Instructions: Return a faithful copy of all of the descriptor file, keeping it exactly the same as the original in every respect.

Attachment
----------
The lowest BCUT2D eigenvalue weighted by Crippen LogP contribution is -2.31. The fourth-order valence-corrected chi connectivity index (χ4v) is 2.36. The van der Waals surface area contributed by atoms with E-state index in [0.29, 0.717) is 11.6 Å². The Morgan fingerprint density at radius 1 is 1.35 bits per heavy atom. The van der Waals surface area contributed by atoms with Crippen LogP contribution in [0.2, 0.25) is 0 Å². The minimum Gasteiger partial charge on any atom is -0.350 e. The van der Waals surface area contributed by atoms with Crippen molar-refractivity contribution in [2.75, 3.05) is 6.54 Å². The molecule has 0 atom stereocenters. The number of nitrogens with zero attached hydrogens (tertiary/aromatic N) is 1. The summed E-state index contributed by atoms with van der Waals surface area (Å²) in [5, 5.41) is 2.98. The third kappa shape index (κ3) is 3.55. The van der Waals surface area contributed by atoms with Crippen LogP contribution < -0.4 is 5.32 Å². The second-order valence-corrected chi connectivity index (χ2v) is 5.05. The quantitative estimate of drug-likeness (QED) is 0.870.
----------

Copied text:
The lowest BCUT2D eigenvalue weighted by Crippen LogP contribution is -2.31. The fourth-order valence-corrected chi connectivity index (χ4v) is 2.36. The van der Waals surface area contributed by atoms with E-state index in [0.29, 0.717) is 11.6 Å². The Morgan fingerprint density at radius 1 is 1.35 bits per heavy atom. The van der Waals surface area contributed by atoms with Crippen LogP contribution in [0.2, 0.25) is 0 Å². The minimum Gasteiger partial charge on any atom is -0.350 e. The van der Waals surface area contributed by atoms with Crippen molar-refractivity contribution in [2.75, 3.05) is 6.54 Å². The molecule has 0 atom stereocenters. The number of nitrogens with zero attached hydrogens (tertiary/aromatic N) is 1. The summed E-state index contributed by atoms with van der Waals surface area (Å²) in [5, 5.41) is 2.98. The third kappa shape index (κ3) is 3.55. The van der Waals surface area contributed by atoms with Crippen LogP contribution < -0.4 is 5.32 Å². The second-order valence-corrected chi connectivity index (χ2v) is 5.05. The quantitative estimate of drug-likeness (QED) is 0.870.